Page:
INVESTIGATING the action of drugs in humans is an honored and respected calling—a calling that has been followed by some of medicine's giants: Lind, Jenner, Withering, Pasteur, Koch, Ehrlich, Flexner, and Minot—to mention only a few. As the pace of discovery has quickened, hosts of investigators have been enlisted in the cause, some who were well-trained, others who were neophytes, some who were eager to serve, and others who had to be pressed into service. Some drugs have been investigated by basic scientists, others by clinicians.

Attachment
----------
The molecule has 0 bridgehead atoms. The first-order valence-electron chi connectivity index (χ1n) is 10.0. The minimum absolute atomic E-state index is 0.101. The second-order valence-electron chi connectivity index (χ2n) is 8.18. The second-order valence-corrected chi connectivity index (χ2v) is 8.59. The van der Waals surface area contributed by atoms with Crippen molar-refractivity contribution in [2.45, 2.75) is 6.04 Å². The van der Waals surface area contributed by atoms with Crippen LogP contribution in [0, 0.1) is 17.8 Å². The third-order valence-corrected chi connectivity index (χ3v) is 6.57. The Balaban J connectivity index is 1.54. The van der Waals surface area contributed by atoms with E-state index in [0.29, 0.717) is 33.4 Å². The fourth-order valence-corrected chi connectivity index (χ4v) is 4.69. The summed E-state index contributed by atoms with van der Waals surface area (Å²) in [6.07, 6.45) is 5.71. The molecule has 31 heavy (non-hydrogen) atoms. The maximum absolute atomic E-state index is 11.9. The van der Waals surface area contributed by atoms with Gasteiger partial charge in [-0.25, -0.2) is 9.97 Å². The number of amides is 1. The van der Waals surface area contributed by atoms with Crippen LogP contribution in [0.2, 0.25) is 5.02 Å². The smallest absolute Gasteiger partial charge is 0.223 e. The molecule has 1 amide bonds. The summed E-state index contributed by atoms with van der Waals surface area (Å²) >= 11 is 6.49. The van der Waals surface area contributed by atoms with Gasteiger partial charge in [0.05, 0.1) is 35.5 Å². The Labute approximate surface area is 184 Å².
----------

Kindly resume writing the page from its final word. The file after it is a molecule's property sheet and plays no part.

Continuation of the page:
The study of drugs by clinicians is a part of clinical investigation. The importance of clinical investigation has been recognized in the United States by the formation of special societies: national societies such as the Association of American Physicians founded in 1885, the American Society for Clinical Investigation founded in 1908, the American Federation for Clinical Research founded in 1940, several regional societies such as the Central, Southern, and Western Societies for Clinical
Dowling HF. Responsibility for Testing Drugs in Humans. JAMA. 1964;187(3):212–215. doi:10.1001/jama.1964.03060160040009
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